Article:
The African American Student's Perception of Equity at Predominately White Institutions: A Phenomenological Study
School of Education
Doctor of Education in Curriculum & Instruction (EdD)
Equity, African American Students, Efficacy, Predominately White Institutions, Professional Success
Leigh, Annitra C., "The African American Student's Perception of Equity at Predominately White Institutions: A Phenomenological Study" (2020). Doctoral Dissertations and Projects. 2739.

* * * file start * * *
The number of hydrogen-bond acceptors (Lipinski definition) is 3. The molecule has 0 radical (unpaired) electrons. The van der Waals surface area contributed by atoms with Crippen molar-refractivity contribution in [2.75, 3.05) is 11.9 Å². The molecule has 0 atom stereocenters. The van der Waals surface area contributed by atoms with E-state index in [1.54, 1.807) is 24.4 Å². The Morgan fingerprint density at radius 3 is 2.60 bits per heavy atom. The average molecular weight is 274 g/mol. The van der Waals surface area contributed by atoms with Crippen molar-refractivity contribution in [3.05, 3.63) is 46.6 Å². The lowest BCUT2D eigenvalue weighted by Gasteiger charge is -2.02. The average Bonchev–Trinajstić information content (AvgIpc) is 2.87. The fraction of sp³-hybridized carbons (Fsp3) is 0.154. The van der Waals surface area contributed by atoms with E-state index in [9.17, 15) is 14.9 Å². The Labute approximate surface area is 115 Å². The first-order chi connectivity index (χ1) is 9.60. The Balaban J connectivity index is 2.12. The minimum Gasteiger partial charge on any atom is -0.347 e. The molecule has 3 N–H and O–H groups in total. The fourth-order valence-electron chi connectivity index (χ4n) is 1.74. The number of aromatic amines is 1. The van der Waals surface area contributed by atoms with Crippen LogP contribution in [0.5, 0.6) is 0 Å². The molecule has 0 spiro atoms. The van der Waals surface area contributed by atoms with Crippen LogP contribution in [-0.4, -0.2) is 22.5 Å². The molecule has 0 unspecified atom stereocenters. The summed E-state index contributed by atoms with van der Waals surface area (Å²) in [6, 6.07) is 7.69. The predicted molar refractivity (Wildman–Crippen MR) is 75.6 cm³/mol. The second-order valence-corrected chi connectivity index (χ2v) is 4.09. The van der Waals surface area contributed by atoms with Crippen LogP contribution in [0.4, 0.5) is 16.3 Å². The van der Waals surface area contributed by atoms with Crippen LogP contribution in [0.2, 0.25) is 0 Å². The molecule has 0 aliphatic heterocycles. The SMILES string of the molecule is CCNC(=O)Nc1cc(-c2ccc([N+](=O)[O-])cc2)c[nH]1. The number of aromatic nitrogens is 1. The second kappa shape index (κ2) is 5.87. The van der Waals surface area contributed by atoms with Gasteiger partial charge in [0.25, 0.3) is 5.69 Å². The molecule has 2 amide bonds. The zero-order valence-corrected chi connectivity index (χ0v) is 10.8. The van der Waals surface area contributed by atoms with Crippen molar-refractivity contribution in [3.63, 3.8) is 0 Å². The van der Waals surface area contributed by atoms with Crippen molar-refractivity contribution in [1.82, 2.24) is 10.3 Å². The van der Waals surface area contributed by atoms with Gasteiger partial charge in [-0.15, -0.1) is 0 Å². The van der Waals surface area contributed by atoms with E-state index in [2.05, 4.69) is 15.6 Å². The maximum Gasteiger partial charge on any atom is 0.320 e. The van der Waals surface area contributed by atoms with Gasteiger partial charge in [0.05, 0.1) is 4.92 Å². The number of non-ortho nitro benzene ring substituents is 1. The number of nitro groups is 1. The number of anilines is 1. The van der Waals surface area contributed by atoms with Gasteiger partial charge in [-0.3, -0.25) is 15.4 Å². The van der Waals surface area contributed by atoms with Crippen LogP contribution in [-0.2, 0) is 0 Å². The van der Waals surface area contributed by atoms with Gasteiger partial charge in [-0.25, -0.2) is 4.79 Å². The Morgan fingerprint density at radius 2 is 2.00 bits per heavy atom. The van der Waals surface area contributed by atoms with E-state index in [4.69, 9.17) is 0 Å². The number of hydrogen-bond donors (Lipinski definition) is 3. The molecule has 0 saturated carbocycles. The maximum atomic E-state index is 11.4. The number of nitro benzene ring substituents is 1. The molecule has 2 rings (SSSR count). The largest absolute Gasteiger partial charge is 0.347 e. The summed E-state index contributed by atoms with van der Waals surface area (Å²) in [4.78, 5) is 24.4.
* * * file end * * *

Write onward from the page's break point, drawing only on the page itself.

This phenomenological qualitative study aimed to describe the perceptions of equity among African American graduates of Virginia predominately white institutions. Participants included 12 African American male and female student graduates who attended predominately white institutions in Virginia as full-time campus students. The theories that guided this study are Bandura’s social learning theory and the theory of self-efficacy as they focus on retention and motivation and the influence on one’s surroundings. Data sources included open-ended questionnaires, interviews, and a focus group. Data analysis followed the phenomenological method of listing and grouping, reduction and elimination, clustering, validation, and textural description of participants. Data were analyzed via initial and pattern coding to explore themes, and the researcher also implemented ongoing memoing of data. Six themes were present in this study: Campus Climate and Relationships, Social and Academic Obstacles, Multiculturalism, Access to Resources Promoting Diversity, Opportunities for Success and Inclusion in the Classroom, and Current Impact of Attending a Predominately White Institution.